Friday, May 7, 2010

Economic Calculus for Employer Provided Health Insurance

W.C. points out that some big companies are contemplating dropping their health coverage to save dollars. The weak mandates are blamed as the culprit. But a little analysis reveals that this is only part of the equation.

The linked article uses AT&T as an example of how a large company could save money by dropping coverage.

Looking at the chart, at first glance it looks like AT&T could save a cool $1.8 billion by dropping coverage for employees, because the mandate penalty is only $600 million for their 283,000 employees. But here is the fallacy; before Obamacare passed, they could have saved even more by dropping coverage for all employees, $2.4 billion. So the weak mandate can't be the whole story, because they could have dropped coverage any time before. So why now? It must be speculation that the government subsidies to buy insurance in the new exchanges will be high enough that their employees won't quit over the issue of dropped coverage. So the amount that government is subsidizing insurance and the quality of that coverage, as perceived by the employees, becomes the key issue to be analyzed.

Why did AT&T provided coverage in the first place? Out of the goodness of their collective hearts? I know better. Rounding the figures to make the math easier, (this is a blog, not schrool after all) we see that AT&T spent about $10,000 per employee on health insurance in 2009. But the value to the employee far exceeded that amount, because it was not taxed, either through payroll (i.e. social security) taxes nor through income tax, state or federal. Using a 25% federal rate, 15% payroll tax, and nominal 5% for state tax (YMMV) yields a total tax rate of 45% that was avoided on that $10,000 benefit. (By the way, where does the left get off saying we don't pay much in taxes, 45%, that's a lot.) If the employee had to spend his/her own after tax dollars on health care, their employer would need to increase their total pay package to $18,000 (rounding) in order for the employee to have $10,000 to purchase the same policy. The $8000 difference is a give back in the form of taxes.*

The tax code is the big driver pushing employers to provide health insurance as a benefit; it allows them to provided an $18,000 benefit for $10,000 in this case. So how will the government insurance exchanges work? Who knows? I think it is obvious from this example above that if the exchanges are to come close to matching the benefits provided by employers, they will have to heavily subsidize the exchange, further bloating the deficit. However, is a 40% subsidy realistic? How would employees react if they were given back some of the money spent on health insurance but found that the exchanges were much more expensive?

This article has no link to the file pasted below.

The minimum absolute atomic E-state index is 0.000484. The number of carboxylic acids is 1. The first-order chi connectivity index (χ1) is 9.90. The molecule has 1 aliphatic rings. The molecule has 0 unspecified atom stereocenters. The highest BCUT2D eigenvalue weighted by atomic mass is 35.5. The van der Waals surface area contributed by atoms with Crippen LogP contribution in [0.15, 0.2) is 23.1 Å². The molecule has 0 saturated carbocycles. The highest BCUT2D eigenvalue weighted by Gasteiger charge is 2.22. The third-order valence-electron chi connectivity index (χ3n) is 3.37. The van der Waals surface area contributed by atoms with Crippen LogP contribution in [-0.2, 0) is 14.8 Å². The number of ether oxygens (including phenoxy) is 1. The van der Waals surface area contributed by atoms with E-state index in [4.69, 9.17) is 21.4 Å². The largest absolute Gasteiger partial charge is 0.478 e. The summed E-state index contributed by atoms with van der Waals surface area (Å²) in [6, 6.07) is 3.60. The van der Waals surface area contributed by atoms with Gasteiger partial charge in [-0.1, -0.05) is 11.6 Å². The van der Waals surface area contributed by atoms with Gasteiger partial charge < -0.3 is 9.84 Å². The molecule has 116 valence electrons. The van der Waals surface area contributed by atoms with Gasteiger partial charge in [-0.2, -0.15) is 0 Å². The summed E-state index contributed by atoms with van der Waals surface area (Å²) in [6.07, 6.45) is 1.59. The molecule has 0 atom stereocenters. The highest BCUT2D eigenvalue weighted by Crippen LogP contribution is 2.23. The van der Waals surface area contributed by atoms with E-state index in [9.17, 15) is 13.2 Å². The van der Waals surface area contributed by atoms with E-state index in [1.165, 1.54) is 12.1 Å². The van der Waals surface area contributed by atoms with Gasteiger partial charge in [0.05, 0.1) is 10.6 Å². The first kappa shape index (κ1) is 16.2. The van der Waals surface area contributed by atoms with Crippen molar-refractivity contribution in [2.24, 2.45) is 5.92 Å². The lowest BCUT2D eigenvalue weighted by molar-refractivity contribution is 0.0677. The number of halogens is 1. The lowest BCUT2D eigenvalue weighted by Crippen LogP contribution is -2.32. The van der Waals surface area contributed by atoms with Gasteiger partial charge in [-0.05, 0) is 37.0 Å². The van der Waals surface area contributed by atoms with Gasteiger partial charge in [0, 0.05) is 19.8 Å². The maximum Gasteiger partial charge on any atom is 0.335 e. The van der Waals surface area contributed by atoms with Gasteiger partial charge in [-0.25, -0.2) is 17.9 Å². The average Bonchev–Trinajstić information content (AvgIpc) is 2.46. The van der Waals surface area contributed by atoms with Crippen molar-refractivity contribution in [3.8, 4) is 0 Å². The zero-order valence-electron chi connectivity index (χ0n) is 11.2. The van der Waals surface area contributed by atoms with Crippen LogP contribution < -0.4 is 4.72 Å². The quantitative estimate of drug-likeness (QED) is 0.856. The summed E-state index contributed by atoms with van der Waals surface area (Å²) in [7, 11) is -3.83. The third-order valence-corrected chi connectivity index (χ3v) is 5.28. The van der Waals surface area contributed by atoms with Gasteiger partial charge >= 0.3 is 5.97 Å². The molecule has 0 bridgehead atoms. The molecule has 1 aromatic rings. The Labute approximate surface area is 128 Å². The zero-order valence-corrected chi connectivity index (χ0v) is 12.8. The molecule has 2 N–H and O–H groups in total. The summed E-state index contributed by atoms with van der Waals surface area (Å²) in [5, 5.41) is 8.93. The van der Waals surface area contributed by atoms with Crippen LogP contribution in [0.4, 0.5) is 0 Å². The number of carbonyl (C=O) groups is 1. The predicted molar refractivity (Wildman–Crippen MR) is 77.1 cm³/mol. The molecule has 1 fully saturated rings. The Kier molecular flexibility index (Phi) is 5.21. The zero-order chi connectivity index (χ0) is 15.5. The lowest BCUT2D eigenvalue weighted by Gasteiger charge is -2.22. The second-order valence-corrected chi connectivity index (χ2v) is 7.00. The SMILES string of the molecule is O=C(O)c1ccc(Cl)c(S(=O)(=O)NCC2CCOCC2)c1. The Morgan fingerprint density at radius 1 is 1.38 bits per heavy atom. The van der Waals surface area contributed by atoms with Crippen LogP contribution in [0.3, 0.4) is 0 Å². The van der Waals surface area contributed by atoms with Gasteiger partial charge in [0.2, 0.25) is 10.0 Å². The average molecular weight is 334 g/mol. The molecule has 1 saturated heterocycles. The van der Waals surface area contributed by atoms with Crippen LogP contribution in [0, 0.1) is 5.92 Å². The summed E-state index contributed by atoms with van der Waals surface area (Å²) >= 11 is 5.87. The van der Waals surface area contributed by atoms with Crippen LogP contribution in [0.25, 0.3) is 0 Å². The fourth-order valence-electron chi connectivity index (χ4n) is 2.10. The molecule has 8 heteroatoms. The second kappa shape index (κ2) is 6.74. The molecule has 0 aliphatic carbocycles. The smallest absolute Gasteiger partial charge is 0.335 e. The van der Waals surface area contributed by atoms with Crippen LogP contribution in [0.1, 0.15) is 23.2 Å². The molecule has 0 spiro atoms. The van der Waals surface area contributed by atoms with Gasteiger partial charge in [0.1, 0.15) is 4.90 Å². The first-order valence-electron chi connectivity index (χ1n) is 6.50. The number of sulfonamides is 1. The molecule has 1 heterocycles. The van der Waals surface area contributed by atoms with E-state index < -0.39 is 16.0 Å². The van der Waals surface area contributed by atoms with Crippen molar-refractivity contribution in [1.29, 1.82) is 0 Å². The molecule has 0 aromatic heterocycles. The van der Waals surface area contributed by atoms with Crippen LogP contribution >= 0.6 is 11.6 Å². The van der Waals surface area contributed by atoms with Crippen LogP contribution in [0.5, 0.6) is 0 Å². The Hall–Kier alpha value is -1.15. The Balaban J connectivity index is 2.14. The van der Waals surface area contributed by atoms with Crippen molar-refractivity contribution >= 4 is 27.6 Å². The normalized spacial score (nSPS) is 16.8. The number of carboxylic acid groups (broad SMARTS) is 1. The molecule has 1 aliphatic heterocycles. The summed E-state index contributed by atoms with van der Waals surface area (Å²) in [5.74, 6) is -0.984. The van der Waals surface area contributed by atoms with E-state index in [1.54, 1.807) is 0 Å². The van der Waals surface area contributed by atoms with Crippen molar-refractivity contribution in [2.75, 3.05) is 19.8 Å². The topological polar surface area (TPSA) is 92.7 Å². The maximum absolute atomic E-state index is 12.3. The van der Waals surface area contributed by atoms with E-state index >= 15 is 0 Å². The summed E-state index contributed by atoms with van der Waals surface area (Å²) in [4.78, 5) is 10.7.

I don't think we will see a big move by firms that already provide health coverage to expand drop the coverage, because I don't see the exchanges competing effectively either on price, because of the tax advantage, or on quality, because they will be run by the government. They might actually attract a lot of people who have pre-existing conditions, so their costs are probably underestimated. But can't we say that about any government program.

The retirees are a whole other matter, but I lack the knowledge to comment yet.

*Using a calculator the numbers look like this:
$ 8480 = average amount AT&T spends per employee on health insurance.
$15419 = average increase in pay package if employee purchased identical policy with after tax dollars.


  1. Thanks for the link!

    A couple other factors:

    - New ObamaCare mandates will make health insurance more expensive for companies to provide than current coverage

    - High unemployment means employees don't have bargaining power and are much more likely to take any job they can get, with or without employer-based care.

    I think it's quite likely that in a deflationary environment, competitive forces will force companies to cut costs rather than offer the most attractive benefit packages.

  2. Ironically this does seem to meet the conservative goal of de-linking health insurance from employment. People will no longer be stuck in a job just because of the benefits it offers; when no employers offer benefits, employees are free to move where they like (assuming there are any jobs left).

    But just like Soylent Green, this is a laudable objective, but achieved in a not-so-laudable way.

  3. W.C.
    Good points all. I think this is a very tricky thing to predict, but we seem to be entering an era where there is a decoupling of health insurance from employment, as anonymous points out.